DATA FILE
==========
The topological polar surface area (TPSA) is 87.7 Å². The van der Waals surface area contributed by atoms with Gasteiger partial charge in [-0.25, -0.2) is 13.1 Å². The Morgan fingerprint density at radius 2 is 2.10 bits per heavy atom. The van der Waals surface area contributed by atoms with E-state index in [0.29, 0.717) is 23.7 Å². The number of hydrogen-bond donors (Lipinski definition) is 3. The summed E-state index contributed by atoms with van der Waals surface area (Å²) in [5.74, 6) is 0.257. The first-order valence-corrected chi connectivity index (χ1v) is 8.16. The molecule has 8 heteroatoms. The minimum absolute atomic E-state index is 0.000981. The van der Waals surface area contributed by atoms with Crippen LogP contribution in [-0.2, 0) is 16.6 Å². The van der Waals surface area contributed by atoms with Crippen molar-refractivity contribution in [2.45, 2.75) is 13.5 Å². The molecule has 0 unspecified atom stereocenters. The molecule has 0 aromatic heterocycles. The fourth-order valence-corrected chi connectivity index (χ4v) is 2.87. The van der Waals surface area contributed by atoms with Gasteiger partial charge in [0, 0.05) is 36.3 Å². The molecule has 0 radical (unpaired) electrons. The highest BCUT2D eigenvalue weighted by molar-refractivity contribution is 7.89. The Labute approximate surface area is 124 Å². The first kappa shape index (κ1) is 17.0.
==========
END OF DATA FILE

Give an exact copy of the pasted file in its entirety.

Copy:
The topological polar surface area (TPSA) is 87.7 Å². The van der Waals surface area contributed by atoms with Gasteiger partial charge in [-0.25, -0.2) is 13.1 Å². The Morgan fingerprint density at radius 2 is 2.10 bits per heavy atom. The van der Waals surface area contributed by atoms with E-state index in [0.29, 0.717) is 23.7 Å². The number of hydrogen-bond donors (Lipinski definition) is 3. The summed E-state index contributed by atoms with van der Waals surface area (Å²) in [5.74, 6) is 0.257. The first-order valence-corrected chi connectivity index (χ1v) is 8.16. The molecule has 8 heteroatoms. The minimum absolute atomic E-state index is 0.000981. The van der Waals surface area contributed by atoms with Crippen LogP contribution in [-0.2, 0) is 16.6 Å². The van der Waals surface area contributed by atoms with Crippen molar-refractivity contribution in [2.45, 2.75) is 13.5 Å². The molecule has 0 unspecified atom stereocenters. The molecule has 0 aromatic heterocycles. The fourth-order valence-corrected chi connectivity index (χ4v) is 2.87. The van der Waals surface area contributed by atoms with Gasteiger partial charge in [0, 0.05) is 36.3 Å². The molecule has 0 radical (unpaired) electrons. The highest BCUT2D eigenvalue weighted by molar-refractivity contribution is 7.89. The Labute approximate surface area is 124 Å². The first kappa shape index (κ1) is 17.0.